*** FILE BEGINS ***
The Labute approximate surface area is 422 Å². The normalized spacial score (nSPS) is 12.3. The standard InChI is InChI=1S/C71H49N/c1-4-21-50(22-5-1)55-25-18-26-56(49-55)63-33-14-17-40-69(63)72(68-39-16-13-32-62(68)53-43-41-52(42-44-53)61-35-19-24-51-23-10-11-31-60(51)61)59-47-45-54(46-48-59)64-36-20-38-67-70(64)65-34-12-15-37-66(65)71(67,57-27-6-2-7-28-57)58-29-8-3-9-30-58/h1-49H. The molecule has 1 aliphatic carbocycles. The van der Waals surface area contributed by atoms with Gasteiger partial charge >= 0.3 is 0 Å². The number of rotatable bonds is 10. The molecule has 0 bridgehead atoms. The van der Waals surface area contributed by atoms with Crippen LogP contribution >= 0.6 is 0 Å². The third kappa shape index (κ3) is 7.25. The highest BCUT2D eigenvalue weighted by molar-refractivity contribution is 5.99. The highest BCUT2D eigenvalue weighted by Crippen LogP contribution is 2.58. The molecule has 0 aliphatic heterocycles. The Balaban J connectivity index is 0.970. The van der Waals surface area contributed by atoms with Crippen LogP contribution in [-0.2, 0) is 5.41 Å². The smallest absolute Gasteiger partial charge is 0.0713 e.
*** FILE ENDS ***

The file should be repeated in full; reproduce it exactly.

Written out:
The Labute approximate surface area is 422 Å². The normalized spacial score (nSPS) is 12.3. The standard InChI is InChI=1S/C71H49N/c1-4-21-50(22-5-1)55-25-18-26-56(49-55)63-33-14-17-40-69(63)72(68-39-16-13-32-62(68)53-43-41-52(42-44-53)61-35-19-24-51-23-10-11-31-60(51)61)59-47-45-54(46-48-59)64-36-20-38-67-70(64)65-34-12-15-37-66(65)71(67,57-27-6-2-7-28-57)58-29-8-3-9-30-58/h1-49H. The molecule has 1 aliphatic carbocycles. The van der Waals surface area contributed by atoms with Gasteiger partial charge >= 0.3 is 0 Å². The number of rotatable bonds is 10. The molecule has 0 bridgehead atoms. The van der Waals surface area contributed by atoms with Crippen LogP contribution >= 0.6 is 0 Å². The third kappa shape index (κ3) is 7.25. The highest BCUT2D eigenvalue weighted by molar-refractivity contribution is 5.99. The highest BCUT2D eigenvalue weighted by Crippen LogP contribution is 2.58. The molecule has 0 aliphatic heterocycles. The Balaban J connectivity index is 0.970. The van der Waals surface area contributed by atoms with Crippen LogP contribution in [-0.2, 0) is 5.41 Å². The smallest absolute Gasteiger partial charge is 0.0713 e.